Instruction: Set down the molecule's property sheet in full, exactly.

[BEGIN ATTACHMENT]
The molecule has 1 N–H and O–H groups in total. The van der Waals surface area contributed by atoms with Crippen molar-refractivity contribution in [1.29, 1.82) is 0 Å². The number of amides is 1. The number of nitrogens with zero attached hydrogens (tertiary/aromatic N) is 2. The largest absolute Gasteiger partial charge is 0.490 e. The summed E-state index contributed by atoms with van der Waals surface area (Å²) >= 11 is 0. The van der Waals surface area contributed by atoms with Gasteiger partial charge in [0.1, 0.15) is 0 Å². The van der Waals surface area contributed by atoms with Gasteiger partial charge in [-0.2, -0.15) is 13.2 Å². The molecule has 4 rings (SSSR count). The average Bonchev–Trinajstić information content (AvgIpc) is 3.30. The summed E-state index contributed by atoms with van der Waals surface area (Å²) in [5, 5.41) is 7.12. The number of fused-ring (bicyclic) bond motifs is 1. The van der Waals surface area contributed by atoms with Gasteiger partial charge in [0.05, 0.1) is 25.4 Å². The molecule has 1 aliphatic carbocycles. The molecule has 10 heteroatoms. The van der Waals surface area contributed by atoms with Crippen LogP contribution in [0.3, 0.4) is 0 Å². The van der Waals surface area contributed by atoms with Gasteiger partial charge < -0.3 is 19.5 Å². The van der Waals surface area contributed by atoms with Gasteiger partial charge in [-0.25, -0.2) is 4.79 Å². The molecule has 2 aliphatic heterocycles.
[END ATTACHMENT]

The molecule has 1 N–H and O–H groups in total. The van der Waals surface area contributed by atoms with Crippen molar-refractivity contribution in [1.29, 1.82) is 0 Å². The number of amides is 1. The number of nitrogens with zero attached hydrogens (tertiary/aromatic N) is 2. The largest absolute Gasteiger partial charge is 0.490 e. The summed E-state index contributed by atoms with van der Waals surface area (Å²) >= 11 is 0. The van der Waals surface area contributed by atoms with Gasteiger partial charge in [0.1, 0.15) is 0 Å². The van der Waals surface area contributed by atoms with Gasteiger partial charge in [-0.2, -0.15) is 13.2 Å². The molecule has 4 rings (SSSR count). The average Bonchev–Trinajstić information content (AvgIpc) is 3.30. The summed E-state index contributed by atoms with van der Waals surface area (Å²) in [5, 5.41) is 7.12. The number of fused-ring (bicyclic) bond motifs is 1. The van der Waals surface area contributed by atoms with Gasteiger partial charge in [0.05, 0.1) is 25.4 Å². The molecule has 1 aliphatic carbocycles. The molecule has 10 heteroatoms. The van der Waals surface area contributed by atoms with Crippen LogP contribution in [0.3, 0.4) is 0 Å². The van der Waals surface area contributed by atoms with Gasteiger partial charge < -0.3 is 19.5 Å². The van der Waals surface area contributed by atoms with Gasteiger partial charge in [-0.25, -0.2) is 4.79 Å². The molecule has 2 aliphatic heterocycles.